Open AccessArticle Lifestyle and Health among Spanish University Students: Differences by Gender and Academic Discipline
Int. J. Environ. Res. Public Health 2012, 9(8), 2728-2741; doi:10.3390/ijerph9082728
Received: 15 June 2012 / Revised: 3 July 2012 / Accepted: 17 July 2012 / Published: 2 August 2012
Cited by 18 | PDF Full-text (118 KB) | HTML Full-text | XML Full-text | Correction
Abstract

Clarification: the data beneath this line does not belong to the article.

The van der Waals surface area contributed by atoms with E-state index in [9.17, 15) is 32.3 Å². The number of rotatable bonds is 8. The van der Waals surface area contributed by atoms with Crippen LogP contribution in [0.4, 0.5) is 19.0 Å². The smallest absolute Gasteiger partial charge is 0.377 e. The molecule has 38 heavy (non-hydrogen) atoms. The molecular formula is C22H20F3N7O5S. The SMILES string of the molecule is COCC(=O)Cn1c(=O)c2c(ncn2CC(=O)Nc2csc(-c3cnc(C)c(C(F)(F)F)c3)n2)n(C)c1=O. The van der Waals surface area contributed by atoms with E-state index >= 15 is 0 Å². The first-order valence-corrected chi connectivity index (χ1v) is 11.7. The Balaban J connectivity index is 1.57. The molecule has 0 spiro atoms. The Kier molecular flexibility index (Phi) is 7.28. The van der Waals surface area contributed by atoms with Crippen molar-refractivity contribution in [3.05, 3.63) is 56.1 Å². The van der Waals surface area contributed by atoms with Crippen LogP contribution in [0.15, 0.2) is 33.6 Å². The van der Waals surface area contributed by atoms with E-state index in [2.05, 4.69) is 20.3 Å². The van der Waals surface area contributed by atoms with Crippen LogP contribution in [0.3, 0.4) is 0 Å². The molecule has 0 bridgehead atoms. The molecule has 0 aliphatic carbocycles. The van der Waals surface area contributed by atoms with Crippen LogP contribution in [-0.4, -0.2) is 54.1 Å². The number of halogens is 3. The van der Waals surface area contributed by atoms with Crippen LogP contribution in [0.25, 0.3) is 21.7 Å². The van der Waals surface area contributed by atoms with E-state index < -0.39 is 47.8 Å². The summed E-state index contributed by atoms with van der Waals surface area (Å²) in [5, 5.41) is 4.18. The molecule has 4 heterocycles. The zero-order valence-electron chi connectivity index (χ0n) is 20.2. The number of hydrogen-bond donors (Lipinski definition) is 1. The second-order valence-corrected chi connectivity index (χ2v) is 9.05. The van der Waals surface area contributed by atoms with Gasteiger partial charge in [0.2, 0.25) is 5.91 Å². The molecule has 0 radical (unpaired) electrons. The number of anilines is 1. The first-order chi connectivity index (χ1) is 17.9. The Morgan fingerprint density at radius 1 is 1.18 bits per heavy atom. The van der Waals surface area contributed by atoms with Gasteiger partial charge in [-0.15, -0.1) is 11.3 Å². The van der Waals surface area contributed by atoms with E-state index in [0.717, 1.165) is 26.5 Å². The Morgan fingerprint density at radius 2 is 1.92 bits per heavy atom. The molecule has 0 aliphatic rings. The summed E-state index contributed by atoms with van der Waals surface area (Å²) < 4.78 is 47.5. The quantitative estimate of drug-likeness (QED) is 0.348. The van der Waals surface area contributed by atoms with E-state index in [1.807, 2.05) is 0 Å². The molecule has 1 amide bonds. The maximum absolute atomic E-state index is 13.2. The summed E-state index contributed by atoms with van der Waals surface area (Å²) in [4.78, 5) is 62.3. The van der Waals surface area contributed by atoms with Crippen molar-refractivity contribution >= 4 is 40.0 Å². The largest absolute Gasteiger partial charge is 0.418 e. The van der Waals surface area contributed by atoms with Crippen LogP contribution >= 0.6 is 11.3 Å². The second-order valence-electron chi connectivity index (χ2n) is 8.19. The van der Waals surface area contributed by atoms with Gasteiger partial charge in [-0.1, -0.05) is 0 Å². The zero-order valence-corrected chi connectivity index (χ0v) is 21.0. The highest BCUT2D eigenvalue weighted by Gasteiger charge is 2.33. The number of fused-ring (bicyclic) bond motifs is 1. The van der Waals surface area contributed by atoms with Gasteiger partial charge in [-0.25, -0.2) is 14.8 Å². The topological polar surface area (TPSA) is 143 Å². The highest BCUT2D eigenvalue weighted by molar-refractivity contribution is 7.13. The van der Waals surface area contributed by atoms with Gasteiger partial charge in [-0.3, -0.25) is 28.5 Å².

Today the need to analyze health behaviour from a gender perspective is as imminent as ever, particularly at university, where the number of women who register is on the rise and has exceeded the number of male students worldwide. We carried out a prevalence study aimed at analyzing Spanish university students’ lifestyles and identify differences according to gender and academic discipline. Of 3,646 eligible subjects doing university courses related to health (Group A), education (Group B) and other professions (Group C), 985 (27.0%) participated in the study. Information was elicited about their physical activity level, disturbed eating attitudes, consumption of alcohol, tobacco and illegal substances. Prevalence and Odds Ratios (OR) were calculated according to sex and kind of academic discipline. The obtained data confirmed that only 27.4% of the students were considered as sufficiently active, while 14.9% of them suffered from disturbed eating attitudes (DEA). Women were particularly less active (OR 0.46 (0.32–0.66); p < 0.0001), and more sedentary than men (OR 1.40 (1.00–1.97); p = 0.03). Binge drinking was more frequent in female than in male students (OR 1.79 (1.29–2.47); p = 0.0004). A third of the analyzed sample admitted that they had used illegal substances, while a lower consumption prevalence was found in women (OR 0.53 (0.40–0.71); p < 0.0001). The studied population was not very active (27.4%), especially women (OR = 0.45). Therefore, it seems that Spanish university students lead an unhealthy lifestyle, a situation which seems more conspicuous amongst females. Full article